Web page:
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UACCB nursing students put knowledge to the test in virtual escape room

Article By Hannah Keller Flanery
UACCB Communications and Marketing Coordinator

Remote learning in any course comes with its own set of challenges, but for traditional hands-on learning activities, like nursing practicum, recreating lessons in a virtual environment can be particularly daunting. The nursing faculty at the University of Arkansas Community College at Batesville (UACCB) came up with a unique way to engage practical nursing students in online simulation with an innovative twist.

PN faculty members Ashley Ball and Amanda Cannon along with Marietta Candler, nursing and allied health division chair, created a virtual escape room that required students to apply skills and knowledge they have learned in order to progress through each level of the exercise. Faculty used Blackboard Collaborate to create and conduct the virtual escape room simulation.

In order to begin the virtual simulation, students had to discover the combination to “unlock” the room. They were presented with a series of nursing pharmacology math problems. The combined answers of all the problems was the combination needed to unlock the escape room. Once inside, they would be able to view an image of a simulation mannequin representing their patient in a room just as they would in a real-life simulation scenario. One of the rooms included a set of orders, the medication administration record (MAR), vital signs, and labs. Students were required to find everything wrong with the scenario before they could progress to the next room.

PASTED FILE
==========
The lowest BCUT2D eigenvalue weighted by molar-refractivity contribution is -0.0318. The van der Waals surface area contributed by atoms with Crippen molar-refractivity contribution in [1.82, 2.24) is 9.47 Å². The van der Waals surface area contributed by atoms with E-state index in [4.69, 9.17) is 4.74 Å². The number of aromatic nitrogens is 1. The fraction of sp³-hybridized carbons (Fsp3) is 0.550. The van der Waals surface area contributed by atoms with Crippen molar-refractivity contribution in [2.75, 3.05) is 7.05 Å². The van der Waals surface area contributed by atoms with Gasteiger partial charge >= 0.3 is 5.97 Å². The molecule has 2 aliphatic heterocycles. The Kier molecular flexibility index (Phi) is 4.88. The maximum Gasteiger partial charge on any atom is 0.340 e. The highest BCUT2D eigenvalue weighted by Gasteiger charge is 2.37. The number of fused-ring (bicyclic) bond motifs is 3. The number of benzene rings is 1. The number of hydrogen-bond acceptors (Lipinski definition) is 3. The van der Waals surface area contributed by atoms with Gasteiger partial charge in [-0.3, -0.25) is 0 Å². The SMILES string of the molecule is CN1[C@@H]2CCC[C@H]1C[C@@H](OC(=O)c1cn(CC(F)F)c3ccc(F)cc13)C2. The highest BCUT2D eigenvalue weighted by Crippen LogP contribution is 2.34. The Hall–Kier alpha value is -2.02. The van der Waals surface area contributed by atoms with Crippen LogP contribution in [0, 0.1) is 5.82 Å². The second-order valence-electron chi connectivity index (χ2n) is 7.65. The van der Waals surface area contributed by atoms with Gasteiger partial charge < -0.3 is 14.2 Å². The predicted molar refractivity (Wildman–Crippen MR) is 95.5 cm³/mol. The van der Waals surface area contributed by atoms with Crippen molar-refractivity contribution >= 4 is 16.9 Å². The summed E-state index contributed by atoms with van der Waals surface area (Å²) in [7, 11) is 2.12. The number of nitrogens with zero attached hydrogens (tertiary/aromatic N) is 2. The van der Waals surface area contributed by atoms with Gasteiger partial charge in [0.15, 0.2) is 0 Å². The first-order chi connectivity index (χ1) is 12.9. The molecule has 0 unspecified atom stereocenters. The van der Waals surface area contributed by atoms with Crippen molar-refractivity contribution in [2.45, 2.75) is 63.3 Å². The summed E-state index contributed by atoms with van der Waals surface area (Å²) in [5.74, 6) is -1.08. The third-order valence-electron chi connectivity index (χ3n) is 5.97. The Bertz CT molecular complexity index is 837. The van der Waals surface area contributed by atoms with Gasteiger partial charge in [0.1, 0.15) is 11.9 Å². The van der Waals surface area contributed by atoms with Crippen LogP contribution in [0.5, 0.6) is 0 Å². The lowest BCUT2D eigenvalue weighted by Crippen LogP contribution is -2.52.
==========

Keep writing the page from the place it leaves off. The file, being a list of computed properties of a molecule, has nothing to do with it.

“They can ask for hints but not until they have been in the room for 15 minutes,” Ball said. “Once they find everything that is incorrect in the room, they will unlock the next room. This continues through five to six rooms and then we end the scenario. So it’s basically like an unfolding simulation and a mystery combined. We thought it would be a really fun way to challenge them to pull out all the tools in their knowledge arsenal.”

Makenzie Gipson said she felt the exercise will help prepare her for real-life scenarios she will experience as a nurse.

“I loved the escape rooms. I love how we have to get all the things that are ‘wrong’ from the pictures to continue on to the next slide. I think it will help prepare me during shift reports,” she said.

Natalie Corona agreed, saying the activity was “fun, exciting, and a great learning experience.” Cheyanne Marshall said, “I love it. It helps me learn so much, and it’s fun! All from the comfort of my pajamas.”

Students worked together in groups of five or six in the online environment to complete the activity. Ball said it took groups 3-4 hours to complete the exercise.

“Instead of a computer program, we can work as a group to solve problems in real-time, and get instant feedback,” said student Amy Kreutzer.

“The faculty has surpassed my expectations of clinical replacement in a remote learning environment,” said Candler. “It has been exciting to watch the students interact and think critically through each escape room. I am very proud of all the nursing and allied health faculty and their willingness to adapt and overcome during this time of adjustment.”

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